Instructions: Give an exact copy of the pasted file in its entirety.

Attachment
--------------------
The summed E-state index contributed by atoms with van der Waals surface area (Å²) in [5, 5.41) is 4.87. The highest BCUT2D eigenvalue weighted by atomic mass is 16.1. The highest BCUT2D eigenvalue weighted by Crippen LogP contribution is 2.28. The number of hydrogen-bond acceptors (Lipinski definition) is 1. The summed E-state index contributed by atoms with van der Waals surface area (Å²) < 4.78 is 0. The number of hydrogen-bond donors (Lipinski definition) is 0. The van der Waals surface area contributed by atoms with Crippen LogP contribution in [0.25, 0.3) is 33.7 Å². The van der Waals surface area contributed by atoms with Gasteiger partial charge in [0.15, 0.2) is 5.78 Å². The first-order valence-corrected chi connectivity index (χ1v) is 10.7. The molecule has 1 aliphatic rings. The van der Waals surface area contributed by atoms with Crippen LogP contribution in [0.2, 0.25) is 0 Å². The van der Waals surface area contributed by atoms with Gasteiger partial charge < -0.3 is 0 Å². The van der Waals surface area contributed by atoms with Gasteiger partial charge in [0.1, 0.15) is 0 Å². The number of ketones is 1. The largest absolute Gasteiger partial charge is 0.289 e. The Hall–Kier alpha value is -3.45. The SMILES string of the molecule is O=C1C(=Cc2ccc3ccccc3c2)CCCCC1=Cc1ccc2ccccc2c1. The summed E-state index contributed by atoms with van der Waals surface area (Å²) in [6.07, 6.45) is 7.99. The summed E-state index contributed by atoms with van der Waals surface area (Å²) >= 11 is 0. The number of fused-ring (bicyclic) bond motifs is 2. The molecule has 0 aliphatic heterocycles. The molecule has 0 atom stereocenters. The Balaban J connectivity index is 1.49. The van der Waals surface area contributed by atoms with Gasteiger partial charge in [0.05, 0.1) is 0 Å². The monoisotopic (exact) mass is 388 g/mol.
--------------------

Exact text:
The summed E-state index contributed by atoms with van der Waals surface area (Å²) in [5, 5.41) is 4.87. The highest BCUT2D eigenvalue weighted by atomic mass is 16.1. The highest BCUT2D eigenvalue weighted by Crippen LogP contribution is 2.28. The number of hydrogen-bond acceptors (Lipinski definition) is 1. The summed E-state index contributed by atoms with van der Waals surface area (Å²) < 4.78 is 0. The number of hydrogen-bond donors (Lipinski definition) is 0. The van der Waals surface area contributed by atoms with Crippen LogP contribution in [0.25, 0.3) is 33.7 Å². The van der Waals surface area contributed by atoms with Gasteiger partial charge in [0.15, 0.2) is 5.78 Å². The first-order valence-corrected chi connectivity index (χ1v) is 10.7. The molecule has 1 aliphatic rings. The van der Waals surface area contributed by atoms with Crippen LogP contribution in [0.2, 0.25) is 0 Å². The van der Waals surface area contributed by atoms with Gasteiger partial charge < -0.3 is 0 Å². The van der Waals surface area contributed by atoms with Gasteiger partial charge in [0.1, 0.15) is 0 Å². The number of ketones is 1. The largest absolute Gasteiger partial charge is 0.289 e. The Hall–Kier alpha value is -3.45. The SMILES string of the molecule is O=C1C(=Cc2ccc3ccccc3c2)CCCCC1=Cc1ccc2ccccc2c1. The summed E-state index contributed by atoms with van der Waals surface area (Å²) in [6.07, 6.45) is 7.99. The summed E-state index contributed by atoms with van der Waals surface area (Å²) >= 11 is 0. The number of fused-ring (bicyclic) bond motifs is 2. The molecule has 0 aliphatic heterocycles. The molecule has 0 atom stereocenters. The Balaban J connectivity index is 1.49. The van der Waals surface area contributed by atoms with Gasteiger partial charge in [0.05, 0.1) is 0 Å². The monoisotopic (exact) mass is 388 g/mol.